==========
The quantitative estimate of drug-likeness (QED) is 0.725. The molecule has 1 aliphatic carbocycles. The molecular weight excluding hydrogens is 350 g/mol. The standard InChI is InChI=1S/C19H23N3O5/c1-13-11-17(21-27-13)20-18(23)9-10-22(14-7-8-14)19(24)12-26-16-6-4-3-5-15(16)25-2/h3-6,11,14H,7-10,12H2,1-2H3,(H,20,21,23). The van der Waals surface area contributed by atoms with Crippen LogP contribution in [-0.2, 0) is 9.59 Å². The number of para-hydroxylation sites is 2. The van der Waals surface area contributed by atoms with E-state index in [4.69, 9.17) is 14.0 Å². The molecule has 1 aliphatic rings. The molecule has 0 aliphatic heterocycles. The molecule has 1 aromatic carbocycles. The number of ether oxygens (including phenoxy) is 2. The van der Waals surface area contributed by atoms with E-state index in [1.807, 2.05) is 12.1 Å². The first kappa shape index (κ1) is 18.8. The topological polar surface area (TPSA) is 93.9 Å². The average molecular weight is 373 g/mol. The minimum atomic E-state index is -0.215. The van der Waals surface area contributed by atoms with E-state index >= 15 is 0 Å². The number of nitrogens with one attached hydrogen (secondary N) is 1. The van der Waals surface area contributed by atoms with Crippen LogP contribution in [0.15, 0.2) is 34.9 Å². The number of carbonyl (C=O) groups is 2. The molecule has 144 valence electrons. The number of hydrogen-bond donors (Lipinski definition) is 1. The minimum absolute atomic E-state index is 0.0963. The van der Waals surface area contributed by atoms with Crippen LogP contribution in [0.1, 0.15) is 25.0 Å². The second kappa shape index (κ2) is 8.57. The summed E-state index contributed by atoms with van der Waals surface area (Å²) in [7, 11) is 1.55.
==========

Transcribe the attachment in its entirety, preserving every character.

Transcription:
The quantitative estimate of drug-likeness (QED) is 0.725. The molecule has 1 aliphatic carbocycles. The molecular weight excluding hydrogens is 350 g/mol. The standard InChI is InChI=1S/C19H23N3O5/c1-13-11-17(21-27-13)20-18(23)9-10-22(14-7-8-14)19(24)12-26-16-6-4-3-5-15(16)25-2/h3-6,11,14H,7-10,12H2,1-2H3,(H,20,21,23). The van der Waals surface area contributed by atoms with Crippen LogP contribution in [-0.2, 0) is 9.59 Å². The number of para-hydroxylation sites is 2. The van der Waals surface area contributed by atoms with E-state index in [4.69, 9.17) is 14.0 Å². The molecule has 1 aliphatic rings. The molecule has 0 aliphatic heterocycles. The molecule has 1 aromatic carbocycles. The number of ether oxygens (including phenoxy) is 2. The van der Waals surface area contributed by atoms with E-state index in [1.807, 2.05) is 12.1 Å². The first kappa shape index (κ1) is 18.8. The topological polar surface area (TPSA) is 93.9 Å². The average molecular weight is 373 g/mol. The minimum atomic E-state index is -0.215. The van der Waals surface area contributed by atoms with E-state index >= 15 is 0 Å². The number of nitrogens with one attached hydrogen (secondary N) is 1. The van der Waals surface area contributed by atoms with Crippen LogP contribution in [0.15, 0.2) is 34.9 Å². The number of carbonyl (C=O) groups is 2. The molecule has 144 valence electrons. The number of hydrogen-bond donors (Lipinski definition) is 1. The minimum absolute atomic E-state index is 0.0963. The van der Waals surface area contributed by atoms with Crippen LogP contribution in [0.1, 0.15) is 25.0 Å². The second kappa shape index (κ2) is 8.57. The summed E-state index contributed by atoms with van der Waals surface area (Å²) in [7, 11) is 1.55.